Speak to the friendly Seychellois people and you will be answered in English (or Creole / French if you prefer) and offered advice without an outstretched hand expecting compensation in return. Perhaps it’s their sense of community or national pride at being one of the smallest nations on earth (some 90,000 citizens according to the latest population census) or just the natural bonhomie of living in paradise, but whatever the cause, the locals’ friendly disposition is a refreshing change to the surliness experienced in some countries.
The Seychelles immigration customs officials appear to be an exception to the bonhomie rule, however, who seem to have a universal creed of surliness. The particular official who scrutinized my visitor stats form on arrival in Mahé took exception to the fact that I’d omitted to complete one crucial question on the form. “Why the attitude?” I asked. “Why you don’t know where you’re staying?” came the curt reply. After perusing my extensive itinerary, he seemed to agree that there simply was not enough space on the form and the omission remained blank.
Seychelles Yacht Club
During my stay in Seychelles, I met with Mr Louis D’Offay, the Chairman of the Seychelles Hospitality & Tourism Association to discuss private sector collaboration and knowledge sharing through reciprocal membership with the Southern Africa Tourism Services Association. It turns out that not only is Mr D’Offay an experienced hotelier (his family owns the Hotel L’Archipel on Praslin Island, which is managed by his son Lucas) but he is also the Chairman of the Seychelles Yacht Club in Victoria, Mahé, where we met for our informal chat.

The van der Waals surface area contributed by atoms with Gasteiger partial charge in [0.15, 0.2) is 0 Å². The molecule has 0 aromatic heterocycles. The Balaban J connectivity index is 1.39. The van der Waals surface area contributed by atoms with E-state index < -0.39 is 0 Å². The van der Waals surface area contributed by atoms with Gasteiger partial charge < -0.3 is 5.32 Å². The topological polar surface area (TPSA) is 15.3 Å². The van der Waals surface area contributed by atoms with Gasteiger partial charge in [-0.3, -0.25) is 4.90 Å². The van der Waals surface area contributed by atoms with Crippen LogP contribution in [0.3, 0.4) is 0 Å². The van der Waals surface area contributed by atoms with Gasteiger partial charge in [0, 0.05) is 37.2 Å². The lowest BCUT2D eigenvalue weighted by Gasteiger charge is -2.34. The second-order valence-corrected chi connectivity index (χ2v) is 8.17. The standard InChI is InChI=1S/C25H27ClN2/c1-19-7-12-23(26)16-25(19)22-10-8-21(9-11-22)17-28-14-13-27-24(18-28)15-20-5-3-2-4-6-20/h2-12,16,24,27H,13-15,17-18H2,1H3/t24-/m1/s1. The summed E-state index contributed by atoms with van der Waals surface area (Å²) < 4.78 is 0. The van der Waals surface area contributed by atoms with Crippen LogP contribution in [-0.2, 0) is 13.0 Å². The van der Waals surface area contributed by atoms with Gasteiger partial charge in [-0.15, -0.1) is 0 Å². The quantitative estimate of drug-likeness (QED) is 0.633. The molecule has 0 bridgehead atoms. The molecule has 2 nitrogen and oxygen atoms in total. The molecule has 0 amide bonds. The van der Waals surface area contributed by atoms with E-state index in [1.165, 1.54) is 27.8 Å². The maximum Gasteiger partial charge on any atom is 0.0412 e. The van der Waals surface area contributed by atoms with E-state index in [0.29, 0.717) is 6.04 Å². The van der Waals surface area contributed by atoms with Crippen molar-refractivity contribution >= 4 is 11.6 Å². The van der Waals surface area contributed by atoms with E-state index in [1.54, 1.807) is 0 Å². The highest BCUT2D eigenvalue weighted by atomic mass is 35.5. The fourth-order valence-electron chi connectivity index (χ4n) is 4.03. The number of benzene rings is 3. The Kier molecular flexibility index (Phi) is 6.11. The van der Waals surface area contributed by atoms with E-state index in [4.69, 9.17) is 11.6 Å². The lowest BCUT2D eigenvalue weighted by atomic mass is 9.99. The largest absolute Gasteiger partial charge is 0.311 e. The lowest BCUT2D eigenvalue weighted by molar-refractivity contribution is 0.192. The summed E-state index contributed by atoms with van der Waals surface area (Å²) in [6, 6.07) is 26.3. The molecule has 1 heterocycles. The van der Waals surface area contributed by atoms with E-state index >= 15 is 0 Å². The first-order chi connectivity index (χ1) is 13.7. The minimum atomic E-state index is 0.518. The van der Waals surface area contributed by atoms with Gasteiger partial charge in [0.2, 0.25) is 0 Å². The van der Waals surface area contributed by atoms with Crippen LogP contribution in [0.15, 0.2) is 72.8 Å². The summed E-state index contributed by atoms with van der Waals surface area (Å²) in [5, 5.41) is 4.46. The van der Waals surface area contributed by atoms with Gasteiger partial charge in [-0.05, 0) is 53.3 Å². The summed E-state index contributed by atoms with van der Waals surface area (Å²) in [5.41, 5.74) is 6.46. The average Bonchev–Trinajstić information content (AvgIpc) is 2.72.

The Seychelles Yacht Club has an interesting history, which begins with a tale of a high ranking British official who sailed his personal yacht from Zanzibar in the early 1960’s and upon stepping ashore at what used to be the Short Pier, garlanded with a toilet seat around his neck, became dismayed that Seychelles did not have a yacht club. Upon his appointment to the post of Colonial Secretary, said gentleman secured the backing of the Governor and a group of local personages to establish the club, which was registered in 1964.
Today, the Seychelles Yacht Club boasts a membership of 300, of which only about 40 are active, ensuring that an ice cold Seybrew beer and very affordable meal is readily available. As a base from which to conduct business the Club is ideally located within walking distance of the Victoria business centre and has reciprocity with a long list of international clubs, including six in South Africa, namely; the Bluff Yacht Club and Point Yacht Club in Durban, Royal Cape Yacht Club, Gordon’s Bay Yacht Club, Hout Bay Yacht Club and Knysna Yacht Club.
For more information email [email protected].
Accommodation – Tried and Tested